Xi Jinping’s market opening pledges fail to impress European firms who have ‘heard it all before’
- The European Chamber of Commerce expresses disappointment that president’s speech at the China International Import Expo offered few new ideas and no timelines for enacting past promises
- Group warns that EU businesses are starting to doubt Chinese promises
The promises made by Chinese President Xi Jinping on Monday to open China’s economy to the outside world have failed to convince a long-time critic that the nation is ready to engage in global trade on an equal footing.
The European Chamber of Commerce, which represents European Union firms doing business in China, expressed disappointment that Xi did not go further, arguing that little of what the Chinese president promised in his much ballyhooed speech to open the inaugural Import Expo in Shanghai on Monday was new.
“Much of the content in the speech delivered by President Xi Jinping at the opening of the Import Expo echoed what was previously announced at Boao [the economic forum in Hainan] in April 2018,” according to a statement published by European Chamber of Commerce on its WeChat account on Monday night.
The Chamber also warned that lack of details about fulfilling previous promises was rapidly eroding European confidence in Chinese market opening.
“This constant repetition, without sufficient concrete measures or timelines being introduced, has left the European business community increasingly desensitised to these kinds of promises,” it said.
In his address to the China Import Expo, an event created by Beijing to signal its intentions to increase its business with the rest of the world, Xi said China’s promise to buy more products and services from abroad is “not a temporary arrangement but a long-term commitment” and that the fair would become an annual event.
China’s total purchases of foreign goods would amount to US$30 trillion over the next 15 years, while its purchase of services would reach US$10 trillion in the same period, he continued.
He also promised that China would open up its lucrative domestic health care, education, financial services, telecoms and mining sectors to foreign investors.
And he said the government would speed up the creation of a free-trade zone on the island of Hainan, while Shanghai would have greater autonomy for “free trade” trials.
But such promises are nothing new and the commitments made at the Shanghai import expo do not go as far as is necessary, the European chamber said.
The business lobby group admitted there had been progress in removing caps on foreign investment in education and medical services and acknowledged Xi’s support for an acceleration to the negotiations for the EU-China Comprehensive Agreement on Investment, which demands China give EU businesses access to its market in a way that mirrors the EU’s openness to Chinese investment.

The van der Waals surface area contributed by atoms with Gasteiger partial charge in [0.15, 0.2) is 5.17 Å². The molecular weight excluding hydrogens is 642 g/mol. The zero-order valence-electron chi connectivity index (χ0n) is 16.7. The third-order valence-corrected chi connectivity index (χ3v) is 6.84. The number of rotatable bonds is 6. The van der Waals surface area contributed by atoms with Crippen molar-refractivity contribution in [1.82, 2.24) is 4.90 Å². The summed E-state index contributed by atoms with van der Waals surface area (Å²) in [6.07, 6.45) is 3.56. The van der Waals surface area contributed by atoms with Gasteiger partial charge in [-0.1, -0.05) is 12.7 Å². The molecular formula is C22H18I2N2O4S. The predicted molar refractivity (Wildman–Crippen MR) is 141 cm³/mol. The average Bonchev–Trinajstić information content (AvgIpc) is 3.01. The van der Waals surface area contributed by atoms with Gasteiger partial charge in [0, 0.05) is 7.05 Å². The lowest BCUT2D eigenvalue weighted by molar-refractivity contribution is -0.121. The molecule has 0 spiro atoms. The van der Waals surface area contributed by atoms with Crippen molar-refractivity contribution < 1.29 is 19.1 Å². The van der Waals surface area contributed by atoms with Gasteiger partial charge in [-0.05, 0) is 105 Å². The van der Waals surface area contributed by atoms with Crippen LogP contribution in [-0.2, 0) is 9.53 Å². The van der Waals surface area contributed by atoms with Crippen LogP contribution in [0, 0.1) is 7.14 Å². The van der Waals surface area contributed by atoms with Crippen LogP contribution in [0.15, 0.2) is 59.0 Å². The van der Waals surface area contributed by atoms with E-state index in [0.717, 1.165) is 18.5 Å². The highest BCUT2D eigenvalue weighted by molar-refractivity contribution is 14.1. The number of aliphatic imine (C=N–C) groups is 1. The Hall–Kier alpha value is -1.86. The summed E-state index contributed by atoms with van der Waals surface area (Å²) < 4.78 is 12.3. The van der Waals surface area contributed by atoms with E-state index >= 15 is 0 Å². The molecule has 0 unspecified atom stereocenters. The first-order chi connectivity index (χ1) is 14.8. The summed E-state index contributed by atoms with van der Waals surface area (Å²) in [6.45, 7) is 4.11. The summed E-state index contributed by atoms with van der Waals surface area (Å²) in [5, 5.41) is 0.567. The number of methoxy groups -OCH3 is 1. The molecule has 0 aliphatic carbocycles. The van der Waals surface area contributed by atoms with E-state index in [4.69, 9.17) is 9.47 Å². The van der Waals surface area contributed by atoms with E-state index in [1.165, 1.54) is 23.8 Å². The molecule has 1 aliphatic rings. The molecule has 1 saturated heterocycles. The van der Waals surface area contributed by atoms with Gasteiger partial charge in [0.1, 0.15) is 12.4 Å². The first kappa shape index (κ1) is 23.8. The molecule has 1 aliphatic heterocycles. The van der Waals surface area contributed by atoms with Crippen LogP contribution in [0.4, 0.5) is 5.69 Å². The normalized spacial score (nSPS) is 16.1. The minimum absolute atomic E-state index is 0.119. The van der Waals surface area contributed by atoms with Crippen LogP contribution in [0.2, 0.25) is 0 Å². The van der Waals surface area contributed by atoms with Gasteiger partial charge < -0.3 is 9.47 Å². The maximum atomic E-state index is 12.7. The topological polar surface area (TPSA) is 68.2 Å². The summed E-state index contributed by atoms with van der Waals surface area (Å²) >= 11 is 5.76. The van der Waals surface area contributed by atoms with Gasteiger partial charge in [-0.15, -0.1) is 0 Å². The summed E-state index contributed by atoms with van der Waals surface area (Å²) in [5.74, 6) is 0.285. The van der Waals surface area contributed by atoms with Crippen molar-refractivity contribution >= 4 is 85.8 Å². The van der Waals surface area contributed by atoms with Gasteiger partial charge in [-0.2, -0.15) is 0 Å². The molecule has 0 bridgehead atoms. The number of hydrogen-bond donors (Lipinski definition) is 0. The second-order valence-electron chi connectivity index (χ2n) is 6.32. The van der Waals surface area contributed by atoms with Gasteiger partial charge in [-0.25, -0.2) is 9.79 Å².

However, Xi’s speech fell short of meeting expectations that China would treat all businesses equally by law, the Chamber said.
Based on past experiences, asking foreign businesses to operate in free-trade zones that are “ring-fenced” from the rest of the country, separating producers from their target consumer audience, is not a good example of China opening up its markets, its statement continued.
The business group has previously said that restricted market access and forced technology transfer were the biggest concerns for EU companies operating in China.
Similar complaints have been made by the US as a justification for tariffs on Chinese imports.
The US and China have slapped tit-for-tat penalties on each other’s goods, with the conflict evolving into what many deem a full-blown trade war with no clear resolution on the horizon.
While companies in Europe and East Asia have found themselves increasingly caught in the middle between Washington and Beijing, there is rising wariness among China’s biggest trading partners over its commitment to truly create a level playing field for foreign firms doing business there.
“This [trade war] is something that echoes quite a lot in London, Berlin, Paris and elsewhere. There’s a [global] change of attitude really,” said George Magnus, a research associate at the University of Oxford China Centre and author of Red Flags: Why Xi’s China is in Jeopardy.
“It’s time to take more seriously the role of China, not just as a feisty competitor, but as an adversary in things that are existential, like technology and the military. This is not an ordinary trade row that we’ve seen hundreds of in the last decade.”
While Xi might have pledged to speed up reform of the world’s second largest economy, his mindset is very different to that of Deng Xiaoping, the former Chinese leader who promoted major economic reforms, in particular allowing the formation of private businesses which now account for most economic growth and employment.
But even with more pressure from the US and the EU, Beijing is unlikely to open up its economy much more, according to Magnus.
“There is some possibility that there will be some compromise [from China] to stabilise the trade conflict, which will involve a bit of opening up,” said Magnus.
“I don’t really see reform and opening up as being accelerated or embraced by Beijing voluntarily in the way it was under Deng Xiaoping and his successors. I don’t think this is in the DNA of Xi Jinping’s China.”
Xi has prioritised the role of state-owned firms in delivering his long-term goals for the country in sectors such as hi-tech manufacturing, even though this is another core grievance of the US.
He also wants the Communist Party to influence enterprise and commerce at both private Chinese firms and foreign companies.
“It’s been a recent phenomenon, its political interference, you can also call it involvement,” Magnus said.